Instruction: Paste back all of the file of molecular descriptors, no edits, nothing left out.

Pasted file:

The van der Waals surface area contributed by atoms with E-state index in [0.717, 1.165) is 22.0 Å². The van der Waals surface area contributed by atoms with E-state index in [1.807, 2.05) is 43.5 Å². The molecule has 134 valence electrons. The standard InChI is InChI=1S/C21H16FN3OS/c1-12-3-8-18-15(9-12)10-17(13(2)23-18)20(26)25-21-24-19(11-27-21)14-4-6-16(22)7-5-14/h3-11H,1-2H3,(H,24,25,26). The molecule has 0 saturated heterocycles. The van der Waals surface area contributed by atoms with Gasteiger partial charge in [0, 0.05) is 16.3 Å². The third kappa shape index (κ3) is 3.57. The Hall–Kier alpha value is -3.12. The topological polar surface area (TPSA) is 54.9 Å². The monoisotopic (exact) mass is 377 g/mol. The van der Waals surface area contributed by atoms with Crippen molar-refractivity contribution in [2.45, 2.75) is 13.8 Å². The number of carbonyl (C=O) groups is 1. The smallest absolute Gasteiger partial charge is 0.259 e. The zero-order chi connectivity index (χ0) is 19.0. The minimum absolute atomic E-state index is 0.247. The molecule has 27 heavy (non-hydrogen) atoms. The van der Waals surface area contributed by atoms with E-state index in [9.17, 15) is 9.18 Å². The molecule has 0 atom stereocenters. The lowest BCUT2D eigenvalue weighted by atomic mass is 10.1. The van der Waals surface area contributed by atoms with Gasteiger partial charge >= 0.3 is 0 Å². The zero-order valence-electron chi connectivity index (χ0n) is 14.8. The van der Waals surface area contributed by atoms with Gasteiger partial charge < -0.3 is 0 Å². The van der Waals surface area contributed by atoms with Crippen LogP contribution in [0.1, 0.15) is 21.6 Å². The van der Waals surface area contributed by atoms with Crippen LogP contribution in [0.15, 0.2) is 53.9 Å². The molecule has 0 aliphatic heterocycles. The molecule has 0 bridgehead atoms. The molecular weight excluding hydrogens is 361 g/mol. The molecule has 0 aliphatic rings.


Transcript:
The van der Waals surface area contributed by atoms with E-state index in [0.717, 1.165) is 22.0 Å². The van der Waals surface area contributed by atoms with E-state index in [1.807, 2.05) is 43.5 Å². The molecule has 134 valence electrons. The standard InChI is InChI=1S/C21H16FN3OS/c1-12-3-8-18-15(9-12)10-17(13(2)23-18)20(26)25-21-24-19(11-27-21)14-4-6-16(22)7-5-14/h3-11H,1-2H3,(H,24,25,26). The molecule has 0 saturated heterocycles. The van der Waals surface area contributed by atoms with Gasteiger partial charge in [0, 0.05) is 16.3 Å². The third kappa shape index (κ3) is 3.57. The Hall–Kier alpha value is -3.12. The topological polar surface area (TPSA) is 54.9 Å². The monoisotopic (exact) mass is 377 g/mol. The van der Waals surface area contributed by atoms with Crippen molar-refractivity contribution in [2.45, 2.75) is 13.8 Å². The number of carbonyl (C=O) groups is 1. The smallest absolute Gasteiger partial charge is 0.259 e. The zero-order chi connectivity index (χ0) is 19.0. The minimum absolute atomic E-state index is 0.247. The molecule has 27 heavy (non-hydrogen) atoms. The van der Waals surface area contributed by atoms with E-state index in [9.17, 15) is 9.18 Å². The molecule has 0 atom stereocenters. The lowest BCUT2D eigenvalue weighted by atomic mass is 10.1. The van der Waals surface area contributed by atoms with Gasteiger partial charge >= 0.3 is 0 Å². The zero-order valence-electron chi connectivity index (χ0n) is 14.8. The van der Waals surface area contributed by atoms with Gasteiger partial charge < -0.3 is 0 Å². The van der Waals surface area contributed by atoms with Crippen LogP contribution in [0.1, 0.15) is 21.6 Å². The van der Waals surface area contributed by atoms with Crippen LogP contribution in [0.15, 0.2) is 53.9 Å². The molecule has 0 aliphatic heterocycles. The molecule has 0 bridgehead atoms. The molecular weight excluding hydrogens is 361 g/mol. The molecule has 0 aliphatic rings.